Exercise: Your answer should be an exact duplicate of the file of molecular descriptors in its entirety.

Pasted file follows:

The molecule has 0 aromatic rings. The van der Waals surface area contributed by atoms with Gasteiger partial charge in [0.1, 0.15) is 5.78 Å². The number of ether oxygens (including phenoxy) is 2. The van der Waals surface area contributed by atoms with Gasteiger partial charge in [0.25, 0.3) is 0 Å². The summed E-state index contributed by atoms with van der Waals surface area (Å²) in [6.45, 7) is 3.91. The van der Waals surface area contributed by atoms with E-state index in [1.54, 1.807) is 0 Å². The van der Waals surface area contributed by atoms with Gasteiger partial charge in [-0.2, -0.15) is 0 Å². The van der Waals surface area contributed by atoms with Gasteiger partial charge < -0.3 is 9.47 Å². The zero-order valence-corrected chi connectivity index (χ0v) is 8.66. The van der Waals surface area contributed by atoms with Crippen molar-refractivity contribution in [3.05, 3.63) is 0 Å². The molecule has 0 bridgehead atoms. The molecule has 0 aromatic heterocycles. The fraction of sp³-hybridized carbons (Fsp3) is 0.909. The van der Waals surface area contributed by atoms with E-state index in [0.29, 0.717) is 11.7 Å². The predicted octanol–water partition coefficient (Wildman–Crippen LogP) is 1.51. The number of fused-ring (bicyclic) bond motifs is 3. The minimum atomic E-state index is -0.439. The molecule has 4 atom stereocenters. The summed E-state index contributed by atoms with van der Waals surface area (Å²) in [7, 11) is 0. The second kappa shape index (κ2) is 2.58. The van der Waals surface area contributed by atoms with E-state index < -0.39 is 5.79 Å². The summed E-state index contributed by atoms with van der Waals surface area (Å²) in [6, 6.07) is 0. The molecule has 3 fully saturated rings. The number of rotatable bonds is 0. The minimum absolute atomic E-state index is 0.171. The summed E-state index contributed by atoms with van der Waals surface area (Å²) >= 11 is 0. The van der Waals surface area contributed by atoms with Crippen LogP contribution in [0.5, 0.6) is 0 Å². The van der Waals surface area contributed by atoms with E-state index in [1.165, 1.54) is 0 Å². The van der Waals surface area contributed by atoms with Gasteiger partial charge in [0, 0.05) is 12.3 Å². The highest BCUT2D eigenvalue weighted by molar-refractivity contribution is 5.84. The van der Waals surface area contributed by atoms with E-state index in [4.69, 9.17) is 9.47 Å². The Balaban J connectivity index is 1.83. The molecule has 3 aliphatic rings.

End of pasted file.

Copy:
The molecule has 0 aromatic rings. The van der Waals surface area contributed by atoms with Gasteiger partial charge in [0.1, 0.15) is 5.78 Å². The number of ether oxygens (including phenoxy) is 2. The van der Waals surface area contributed by atoms with Gasteiger partial charge in [0.25, 0.3) is 0 Å². The summed E-state index contributed by atoms with van der Waals surface area (Å²) in [6.45, 7) is 3.91. The van der Waals surface area contributed by atoms with E-state index in [1.54, 1.807) is 0 Å². The van der Waals surface area contributed by atoms with Gasteiger partial charge in [-0.2, -0.15) is 0 Å². The van der Waals surface area contributed by atoms with Gasteiger partial charge < -0.3 is 9.47 Å². The zero-order valence-corrected chi connectivity index (χ0v) is 8.66. The van der Waals surface area contributed by atoms with Crippen molar-refractivity contribution in [3.05, 3.63) is 0 Å². The molecule has 0 bridgehead atoms. The molecule has 0 aromatic heterocycles. The fraction of sp³-hybridized carbons (Fsp3) is 0.909. The van der Waals surface area contributed by atoms with E-state index in [0.29, 0.717) is 11.7 Å². The predicted octanol–water partition coefficient (Wildman–Crippen LogP) is 1.51. The number of fused-ring (bicyclic) bond motifs is 3. The minimum atomic E-state index is -0.439. The molecule has 4 atom stereocenters. The summed E-state index contributed by atoms with van der Waals surface area (Å²) in [7, 11) is 0. The second kappa shape index (κ2) is 2.58. The van der Waals surface area contributed by atoms with E-state index < -0.39 is 5.79 Å². The summed E-state index contributed by atoms with van der Waals surface area (Å²) in [6, 6.07) is 0. The molecule has 3 fully saturated rings. The number of rotatable bonds is 0. The minimum absolute atomic E-state index is 0.171. The summed E-state index contributed by atoms with van der Waals surface area (Å²) >= 11 is 0. The van der Waals surface area contributed by atoms with Crippen LogP contribution in [0.5, 0.6) is 0 Å². The van der Waals surface area contributed by atoms with E-state index in [1.165, 1.54) is 0 Å². The van der Waals surface area contributed by atoms with Gasteiger partial charge in [0, 0.05) is 12.3 Å². The highest BCUT2D eigenvalue weighted by molar-refractivity contribution is 5.84. The van der Waals surface area contributed by atoms with E-state index in [4.69, 9.17) is 9.47 Å². The Balaban J connectivity index is 1.83. The molecule has 3 aliphatic rings.